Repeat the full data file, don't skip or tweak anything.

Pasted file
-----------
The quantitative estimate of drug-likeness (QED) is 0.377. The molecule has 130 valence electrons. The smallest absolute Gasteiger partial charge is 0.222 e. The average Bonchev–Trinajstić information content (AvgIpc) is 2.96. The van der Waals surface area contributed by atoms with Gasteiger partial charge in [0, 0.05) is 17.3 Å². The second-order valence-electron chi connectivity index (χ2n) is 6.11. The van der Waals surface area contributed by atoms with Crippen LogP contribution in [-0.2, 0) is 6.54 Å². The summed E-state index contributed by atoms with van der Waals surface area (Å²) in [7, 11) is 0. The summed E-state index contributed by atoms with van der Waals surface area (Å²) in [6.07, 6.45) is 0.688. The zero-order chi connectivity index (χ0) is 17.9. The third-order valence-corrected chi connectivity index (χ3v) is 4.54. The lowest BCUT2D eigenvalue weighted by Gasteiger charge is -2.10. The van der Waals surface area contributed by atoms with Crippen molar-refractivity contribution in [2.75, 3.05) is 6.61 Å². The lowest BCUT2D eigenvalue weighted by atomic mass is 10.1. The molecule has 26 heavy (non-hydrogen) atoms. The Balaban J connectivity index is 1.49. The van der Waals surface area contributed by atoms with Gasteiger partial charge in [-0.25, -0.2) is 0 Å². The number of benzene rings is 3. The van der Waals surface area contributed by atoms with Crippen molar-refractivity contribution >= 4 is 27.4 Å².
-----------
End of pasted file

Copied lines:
The quantitative estimate of drug-likeness (QED) is 0.377. The molecule has 130 valence electrons. The smallest absolute Gasteiger partial charge is 0.222 e. The average Bonchev–Trinajstić information content (AvgIpc) is 2.96. The van der Waals surface area contributed by atoms with Gasteiger partial charge in [0, 0.05) is 17.3 Å². The second-order valence-electron chi connectivity index (χ2n) is 6.11. The van der Waals surface area contributed by atoms with Crippen LogP contribution in [-0.2, 0) is 6.54 Å². The summed E-state index contributed by atoms with van der Waals surface area (Å²) in [7, 11) is 0. The summed E-state index contributed by atoms with van der Waals surface area (Å²) in [6.07, 6.45) is 0.688. The zero-order chi connectivity index (χ0) is 17.9. The third-order valence-corrected chi connectivity index (χ3v) is 4.54. The lowest BCUT2D eigenvalue weighted by Gasteiger charge is -2.10. The van der Waals surface area contributed by atoms with Crippen molar-refractivity contribution in [2.75, 3.05) is 6.61 Å². The lowest BCUT2D eigenvalue weighted by atomic mass is 10.1. The molecule has 26 heavy (non-hydrogen) atoms. The Balaban J connectivity index is 1.49. The van der Waals surface area contributed by atoms with Gasteiger partial charge in [-0.25, -0.2) is 0 Å². The number of benzene rings is 3. The van der Waals surface area contributed by atoms with Crippen molar-refractivity contribution >= 4 is 27.4 Å².